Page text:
I found it to be a remarkably helpful experience. I completely resonated with the comment made by a young colleague who, about the same time, came to me to make his first confession: “I felt like a snake must feel when he sheds his old skin.” Indeed, for me confession has become one of the most powerful aids to growth in holy living. It does not surprise me that this, too, has been an emphasis of these various movements for renewal that I have been mentioning. Private confession fell into disuse among Anglicans even faster than it did among Lutherans, but even so Bishop Taylor could remind his readers that “the church of God, in all ages, hath commended, and, in most ages, enjoined, that we confess our sins, and discover the state and condition of our souls to such a person, whom we or our superiors judge fit to help us in such needs.” A century later John Wesley urged that his followers confess their sins regularly—though for him, this was not typically to a clergyman but in the context of what he called “bands,” small groups of perhaps half a dozen fellow Christians who met together regularly for the purpose of mutual confession and spiritual encouragement. In his defense, one would have to say that there probably weren’t many Church of England clergy in the 18th century who would know what to do if a penitent came to them for confession. But in the next century, the Oxford movement encouraged a recovery of private confession. Tractarian Edward Pusey, for example, spoke scornfully of “that unearnest modern way in which persons, with some slight acknowledgment of the frailty of their nature, virtually absolve themselves.” That still sounds pretty modern, doesn’t it? The Tractarians recognized the folly in self-absolution, and encouraged regular private confession. Pusey noted that “one who has once tasted ‘the benefits of absolution’” will long to “continue to ‘open his griefs.’” He will find confession “a healthful discipline for his soul, a safeguard often, by God’s grace, against sin.” Confession, in other words, helps one to grow in holy living.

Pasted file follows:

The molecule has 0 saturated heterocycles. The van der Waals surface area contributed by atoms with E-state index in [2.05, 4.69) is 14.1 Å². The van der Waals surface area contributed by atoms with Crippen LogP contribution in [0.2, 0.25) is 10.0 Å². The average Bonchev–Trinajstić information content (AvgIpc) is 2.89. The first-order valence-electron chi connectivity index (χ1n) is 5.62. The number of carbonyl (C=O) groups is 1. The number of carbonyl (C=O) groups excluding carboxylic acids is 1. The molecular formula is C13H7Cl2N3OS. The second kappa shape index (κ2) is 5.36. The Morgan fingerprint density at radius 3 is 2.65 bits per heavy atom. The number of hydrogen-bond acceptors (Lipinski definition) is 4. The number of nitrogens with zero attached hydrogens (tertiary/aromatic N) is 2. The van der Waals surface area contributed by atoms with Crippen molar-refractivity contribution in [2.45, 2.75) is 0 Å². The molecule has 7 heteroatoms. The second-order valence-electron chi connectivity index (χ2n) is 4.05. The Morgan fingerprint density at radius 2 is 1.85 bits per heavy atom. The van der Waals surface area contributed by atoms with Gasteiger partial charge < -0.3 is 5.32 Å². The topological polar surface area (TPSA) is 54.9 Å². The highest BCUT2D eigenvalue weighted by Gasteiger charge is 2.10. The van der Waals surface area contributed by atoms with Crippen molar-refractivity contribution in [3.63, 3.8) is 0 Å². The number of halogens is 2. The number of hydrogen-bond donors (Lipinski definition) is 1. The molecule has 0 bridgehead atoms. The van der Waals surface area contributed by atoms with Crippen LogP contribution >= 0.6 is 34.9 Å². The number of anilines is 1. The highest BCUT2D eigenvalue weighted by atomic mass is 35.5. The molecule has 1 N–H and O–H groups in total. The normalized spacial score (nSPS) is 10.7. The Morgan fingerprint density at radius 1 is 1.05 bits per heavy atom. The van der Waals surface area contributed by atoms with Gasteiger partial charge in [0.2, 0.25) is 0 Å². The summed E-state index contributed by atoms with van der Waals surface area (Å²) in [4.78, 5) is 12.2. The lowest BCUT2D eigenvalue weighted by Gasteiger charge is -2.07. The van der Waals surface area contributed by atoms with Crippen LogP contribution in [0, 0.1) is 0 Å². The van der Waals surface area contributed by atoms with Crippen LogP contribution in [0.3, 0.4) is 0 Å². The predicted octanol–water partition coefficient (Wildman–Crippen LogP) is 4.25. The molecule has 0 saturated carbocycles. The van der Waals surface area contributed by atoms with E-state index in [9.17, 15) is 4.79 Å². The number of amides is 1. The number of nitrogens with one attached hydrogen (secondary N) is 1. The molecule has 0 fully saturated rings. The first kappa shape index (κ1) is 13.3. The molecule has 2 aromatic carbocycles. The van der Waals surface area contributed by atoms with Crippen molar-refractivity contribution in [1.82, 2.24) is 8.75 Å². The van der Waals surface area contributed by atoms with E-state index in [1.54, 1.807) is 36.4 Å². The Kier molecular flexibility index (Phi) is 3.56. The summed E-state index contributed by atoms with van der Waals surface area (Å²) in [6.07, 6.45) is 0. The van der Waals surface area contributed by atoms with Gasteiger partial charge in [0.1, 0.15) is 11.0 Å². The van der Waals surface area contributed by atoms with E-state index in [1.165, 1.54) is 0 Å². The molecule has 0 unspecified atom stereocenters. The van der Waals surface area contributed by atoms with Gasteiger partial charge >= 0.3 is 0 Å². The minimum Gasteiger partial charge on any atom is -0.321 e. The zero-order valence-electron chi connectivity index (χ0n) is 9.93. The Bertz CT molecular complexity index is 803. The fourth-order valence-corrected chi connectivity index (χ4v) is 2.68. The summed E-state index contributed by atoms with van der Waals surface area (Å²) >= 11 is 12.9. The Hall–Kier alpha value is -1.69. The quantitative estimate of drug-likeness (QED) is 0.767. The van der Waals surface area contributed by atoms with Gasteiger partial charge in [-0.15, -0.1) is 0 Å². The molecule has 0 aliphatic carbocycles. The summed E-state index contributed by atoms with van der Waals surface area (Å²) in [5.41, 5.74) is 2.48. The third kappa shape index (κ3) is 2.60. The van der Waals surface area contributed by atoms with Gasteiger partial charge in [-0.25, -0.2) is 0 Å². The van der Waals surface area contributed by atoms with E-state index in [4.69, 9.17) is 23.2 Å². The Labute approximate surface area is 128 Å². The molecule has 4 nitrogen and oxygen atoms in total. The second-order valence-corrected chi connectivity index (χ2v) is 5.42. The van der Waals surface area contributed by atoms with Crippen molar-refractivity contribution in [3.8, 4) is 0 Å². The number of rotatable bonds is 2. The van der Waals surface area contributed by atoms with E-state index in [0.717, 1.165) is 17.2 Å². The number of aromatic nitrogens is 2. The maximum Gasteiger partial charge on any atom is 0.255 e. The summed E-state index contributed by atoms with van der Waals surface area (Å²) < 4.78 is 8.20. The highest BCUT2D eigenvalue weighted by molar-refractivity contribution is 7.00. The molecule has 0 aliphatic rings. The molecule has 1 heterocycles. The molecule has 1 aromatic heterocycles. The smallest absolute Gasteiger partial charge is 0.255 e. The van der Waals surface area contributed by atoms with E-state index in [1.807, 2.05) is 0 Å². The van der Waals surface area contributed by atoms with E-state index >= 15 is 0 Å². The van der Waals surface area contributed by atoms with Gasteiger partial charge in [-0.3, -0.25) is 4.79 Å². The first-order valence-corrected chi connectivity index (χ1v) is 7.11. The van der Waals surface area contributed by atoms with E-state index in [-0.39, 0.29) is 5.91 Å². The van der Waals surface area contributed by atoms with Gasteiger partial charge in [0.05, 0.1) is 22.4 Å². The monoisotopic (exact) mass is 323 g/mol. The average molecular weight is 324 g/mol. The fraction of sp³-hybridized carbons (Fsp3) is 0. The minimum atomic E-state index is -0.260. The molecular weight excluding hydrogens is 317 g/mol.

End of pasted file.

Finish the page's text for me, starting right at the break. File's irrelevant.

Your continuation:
The Society’s Rule provides that there be opportunity for private confession and absolution at our retreats, and many of our members regularly take advantage of this opportunity. The Rule, however, also suggests that each member “seek out a trustworthy pastor who will be willing to serve as a confessor and who will be able to be available for one’s individual confession regularly and frequently.” I wonder how well we do with that? I know that for me it was too easy just to wait until a retreat. Since retiring, I’ve had the great gift of asking the rector of my parish to be my regular confessor—a challenging experience, I will admit. Confessing my sins to an STS colleague whom I may not know well and whom I probably won’t see again for several months is one thing; confessing my sins to my pastor whom I usually see at least twice a week and who knows me well enough that I can’t get away with much is something very different. But it has been good—again, an aid to holy living.
It seems I have spent most of my time this evening talking about how the church, the spiritual disciplines that are part of our life together, form and nurture our holy living, but we must say something as well about the world. “Holy living,” after all, means very little if it is entirely about our spiritual lives. We have to live in the world, where “holy living” may not always be so obvious or so easy.